Thursday, 4 July 2013

The "Compactom"

First of all, I'd just like to stress that I don't normally take pictures of the furniture when I go away on holiday. Is that quite clear? Yes? Good. Sometimes however I come across something so splendid that it's worth recording.

Mr Tulip and I are in the Costwolds for a week, staying at Park Farm holiday cottages, near Stow on the Wold. The bedroom in the cottage contains this truly magnificent 1930s double wardrobe.

Lots of 1930s goodness

The label inside states that it was made by Compactom Ltd, 143 Regent Street, London, telephone Regent 1028.

Patents and registered designs to spare

The doors have simple handles of some sort of plastic, and are decorated with  burr walnut veneer panels, now slightly cracked in places, set into frames of another figured wood.

Sleek deco door knob

Door detail

The veneer detailing carries on to the inside of the doors, each of which has two diamond-shaped panels.

One of the veneer panels inside

The right hand wardrobe is a fairly normal wardrobe, with a mirror on one door and two racks for clothes hangers, albeit racks on a sliding mechanism so that they can be pulled forward.

One of the hanger racks pulled forward

The Compactom name appears here as well

Clearly the 1930s man-about-town had a wide selection of ties.

Not one but two drop-down tie racks

It is the left hand section however which sets the Compactom apart from other wardrobes.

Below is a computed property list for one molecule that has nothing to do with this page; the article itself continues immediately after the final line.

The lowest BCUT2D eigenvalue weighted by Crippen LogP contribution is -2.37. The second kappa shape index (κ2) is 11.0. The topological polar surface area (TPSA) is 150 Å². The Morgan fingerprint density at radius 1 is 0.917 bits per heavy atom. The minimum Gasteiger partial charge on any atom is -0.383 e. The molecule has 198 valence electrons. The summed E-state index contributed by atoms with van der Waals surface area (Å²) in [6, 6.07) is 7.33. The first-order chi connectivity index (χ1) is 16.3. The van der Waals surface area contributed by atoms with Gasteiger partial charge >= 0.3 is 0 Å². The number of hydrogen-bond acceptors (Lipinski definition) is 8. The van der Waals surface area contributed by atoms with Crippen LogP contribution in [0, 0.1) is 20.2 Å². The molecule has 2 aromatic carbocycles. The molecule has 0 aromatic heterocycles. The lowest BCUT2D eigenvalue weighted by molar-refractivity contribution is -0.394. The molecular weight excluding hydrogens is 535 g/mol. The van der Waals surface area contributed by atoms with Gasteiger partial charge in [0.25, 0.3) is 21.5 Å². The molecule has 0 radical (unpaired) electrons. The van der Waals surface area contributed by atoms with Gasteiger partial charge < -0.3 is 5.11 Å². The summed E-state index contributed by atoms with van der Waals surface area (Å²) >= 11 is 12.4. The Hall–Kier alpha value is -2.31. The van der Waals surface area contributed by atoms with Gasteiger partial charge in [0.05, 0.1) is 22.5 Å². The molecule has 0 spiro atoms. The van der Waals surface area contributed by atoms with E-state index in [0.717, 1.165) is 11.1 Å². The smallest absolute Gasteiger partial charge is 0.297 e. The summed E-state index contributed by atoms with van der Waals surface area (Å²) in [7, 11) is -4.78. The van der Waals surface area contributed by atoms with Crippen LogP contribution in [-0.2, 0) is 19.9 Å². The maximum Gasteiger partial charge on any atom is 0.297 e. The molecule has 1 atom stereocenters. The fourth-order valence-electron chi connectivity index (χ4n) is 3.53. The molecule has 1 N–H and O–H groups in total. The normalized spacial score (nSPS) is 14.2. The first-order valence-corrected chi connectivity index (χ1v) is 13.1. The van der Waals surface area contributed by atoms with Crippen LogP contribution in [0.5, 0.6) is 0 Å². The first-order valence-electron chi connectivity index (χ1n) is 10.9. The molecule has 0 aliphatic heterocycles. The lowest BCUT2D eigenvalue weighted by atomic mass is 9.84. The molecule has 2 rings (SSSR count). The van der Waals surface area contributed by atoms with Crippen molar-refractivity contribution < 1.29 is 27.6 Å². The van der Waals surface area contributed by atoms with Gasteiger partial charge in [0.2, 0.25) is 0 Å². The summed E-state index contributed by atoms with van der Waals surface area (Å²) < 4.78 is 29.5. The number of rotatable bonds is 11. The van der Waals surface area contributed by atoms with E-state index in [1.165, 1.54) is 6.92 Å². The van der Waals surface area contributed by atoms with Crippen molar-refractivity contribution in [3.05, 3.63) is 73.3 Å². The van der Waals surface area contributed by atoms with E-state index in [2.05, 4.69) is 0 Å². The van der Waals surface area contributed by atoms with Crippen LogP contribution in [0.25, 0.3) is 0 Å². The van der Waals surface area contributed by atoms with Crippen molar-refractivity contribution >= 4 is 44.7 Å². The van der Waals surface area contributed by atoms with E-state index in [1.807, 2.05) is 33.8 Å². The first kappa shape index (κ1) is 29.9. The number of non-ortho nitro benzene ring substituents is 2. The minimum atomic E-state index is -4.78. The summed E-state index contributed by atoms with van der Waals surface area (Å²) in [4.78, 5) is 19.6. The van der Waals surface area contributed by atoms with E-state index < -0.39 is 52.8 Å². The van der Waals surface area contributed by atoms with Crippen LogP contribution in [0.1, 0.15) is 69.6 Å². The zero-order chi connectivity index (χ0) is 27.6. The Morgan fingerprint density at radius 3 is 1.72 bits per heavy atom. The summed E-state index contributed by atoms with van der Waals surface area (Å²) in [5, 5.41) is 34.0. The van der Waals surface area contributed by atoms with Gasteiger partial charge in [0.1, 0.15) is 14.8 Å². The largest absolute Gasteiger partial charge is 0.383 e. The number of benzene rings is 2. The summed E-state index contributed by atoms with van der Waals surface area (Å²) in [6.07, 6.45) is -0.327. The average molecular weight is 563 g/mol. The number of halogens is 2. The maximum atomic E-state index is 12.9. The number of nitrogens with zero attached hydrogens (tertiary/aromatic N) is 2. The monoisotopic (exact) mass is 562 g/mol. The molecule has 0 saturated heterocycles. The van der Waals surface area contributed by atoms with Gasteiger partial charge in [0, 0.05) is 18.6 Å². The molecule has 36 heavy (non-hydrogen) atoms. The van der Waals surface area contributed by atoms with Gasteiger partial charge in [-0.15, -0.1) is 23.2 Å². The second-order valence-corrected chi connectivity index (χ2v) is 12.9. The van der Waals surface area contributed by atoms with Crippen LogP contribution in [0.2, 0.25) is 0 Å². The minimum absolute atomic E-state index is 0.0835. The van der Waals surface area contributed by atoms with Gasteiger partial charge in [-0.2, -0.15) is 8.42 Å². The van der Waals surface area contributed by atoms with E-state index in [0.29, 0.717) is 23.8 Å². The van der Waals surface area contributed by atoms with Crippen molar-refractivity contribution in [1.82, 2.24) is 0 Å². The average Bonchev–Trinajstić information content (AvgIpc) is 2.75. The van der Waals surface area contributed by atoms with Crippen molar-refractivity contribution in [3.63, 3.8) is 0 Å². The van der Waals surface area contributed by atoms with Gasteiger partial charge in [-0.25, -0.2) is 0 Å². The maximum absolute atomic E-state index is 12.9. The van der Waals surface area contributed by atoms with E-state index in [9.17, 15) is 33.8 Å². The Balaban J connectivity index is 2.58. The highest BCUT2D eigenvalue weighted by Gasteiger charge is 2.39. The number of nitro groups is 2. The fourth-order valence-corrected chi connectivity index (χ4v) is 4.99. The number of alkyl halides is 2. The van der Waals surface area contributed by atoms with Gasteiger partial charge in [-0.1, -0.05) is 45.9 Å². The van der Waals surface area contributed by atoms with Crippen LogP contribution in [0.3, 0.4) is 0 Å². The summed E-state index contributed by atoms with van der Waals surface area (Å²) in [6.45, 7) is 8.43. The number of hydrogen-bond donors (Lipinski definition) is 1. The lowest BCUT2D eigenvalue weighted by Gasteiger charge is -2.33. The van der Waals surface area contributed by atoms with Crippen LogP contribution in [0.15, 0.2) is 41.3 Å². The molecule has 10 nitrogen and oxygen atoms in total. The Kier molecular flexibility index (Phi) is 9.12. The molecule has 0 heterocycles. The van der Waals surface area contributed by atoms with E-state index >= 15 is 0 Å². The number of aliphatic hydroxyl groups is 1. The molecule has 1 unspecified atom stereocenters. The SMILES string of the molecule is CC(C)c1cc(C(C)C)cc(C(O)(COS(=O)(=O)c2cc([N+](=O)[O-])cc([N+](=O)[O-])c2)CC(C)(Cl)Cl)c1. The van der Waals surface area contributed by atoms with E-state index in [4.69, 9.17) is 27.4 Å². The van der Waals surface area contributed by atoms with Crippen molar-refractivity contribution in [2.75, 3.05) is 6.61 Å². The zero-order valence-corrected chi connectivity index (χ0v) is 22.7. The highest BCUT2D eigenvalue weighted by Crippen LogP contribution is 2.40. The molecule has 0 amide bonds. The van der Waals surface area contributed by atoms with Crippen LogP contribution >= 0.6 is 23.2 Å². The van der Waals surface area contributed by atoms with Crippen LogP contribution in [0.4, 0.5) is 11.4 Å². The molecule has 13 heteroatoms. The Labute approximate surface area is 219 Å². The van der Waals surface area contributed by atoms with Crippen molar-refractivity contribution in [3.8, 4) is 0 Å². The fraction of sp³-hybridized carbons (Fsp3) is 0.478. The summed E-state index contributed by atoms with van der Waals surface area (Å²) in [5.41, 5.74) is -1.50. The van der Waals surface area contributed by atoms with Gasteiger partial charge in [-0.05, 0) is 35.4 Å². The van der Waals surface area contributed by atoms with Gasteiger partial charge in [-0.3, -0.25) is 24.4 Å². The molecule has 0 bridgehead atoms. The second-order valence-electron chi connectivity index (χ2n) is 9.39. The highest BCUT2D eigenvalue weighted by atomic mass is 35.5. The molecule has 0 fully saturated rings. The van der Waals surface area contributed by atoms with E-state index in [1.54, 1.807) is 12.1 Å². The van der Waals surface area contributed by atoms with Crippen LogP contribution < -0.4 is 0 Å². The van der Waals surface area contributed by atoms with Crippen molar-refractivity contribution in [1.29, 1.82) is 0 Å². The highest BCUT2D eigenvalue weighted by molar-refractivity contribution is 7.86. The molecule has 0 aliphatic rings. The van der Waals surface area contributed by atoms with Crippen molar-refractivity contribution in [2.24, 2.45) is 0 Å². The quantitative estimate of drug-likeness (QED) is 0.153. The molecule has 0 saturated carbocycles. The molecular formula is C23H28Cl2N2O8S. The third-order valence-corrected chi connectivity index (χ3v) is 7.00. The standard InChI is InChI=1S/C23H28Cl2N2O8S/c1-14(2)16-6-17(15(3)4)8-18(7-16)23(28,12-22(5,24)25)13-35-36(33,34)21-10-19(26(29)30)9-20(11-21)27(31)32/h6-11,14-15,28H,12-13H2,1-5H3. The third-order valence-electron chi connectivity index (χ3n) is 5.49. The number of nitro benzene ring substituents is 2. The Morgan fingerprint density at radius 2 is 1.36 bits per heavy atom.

Wow!

So much storage! And all with handy glass panels so that you can see exactly what's in there.

As if the little windows on each cupboard and shelf weren't enough, there are labels to tell you exactly what is (or should be) in each section.


A shelf for dress shirts

A drawer for collars

Yet more collars, and handkerchiefs

Unfortunately however this section, with its layers of horizontal hinged leaves, is not labelled. I am mystified as to what might be stored in here, and even though it appears to be a man's wardrobe, Mr Tulip can offer no suggestions either.

Mystery storage

Even the space in the base of the Compactom is not wasted. On the right, it is part of the wardrobe.

Shoe racks in the wardrobe base

While on the left . . .

The indentations provide a clue

Yet more drawer space

Finally, each wardrobe has this little metal bowl attached to the top. Presumably it could be filled with something to keep the wardrobe's contents smelling fresh.

Keeping your clothes (and collars) sweet-smelling

As you may just have guessed, I love this. I like to think of it as designed for a 1930s block of flats, the very height of modernity. Presumably the idea was that all the storage requirements of an up-to-the-minute chap could be met in this single item, hence the name "Compactom".

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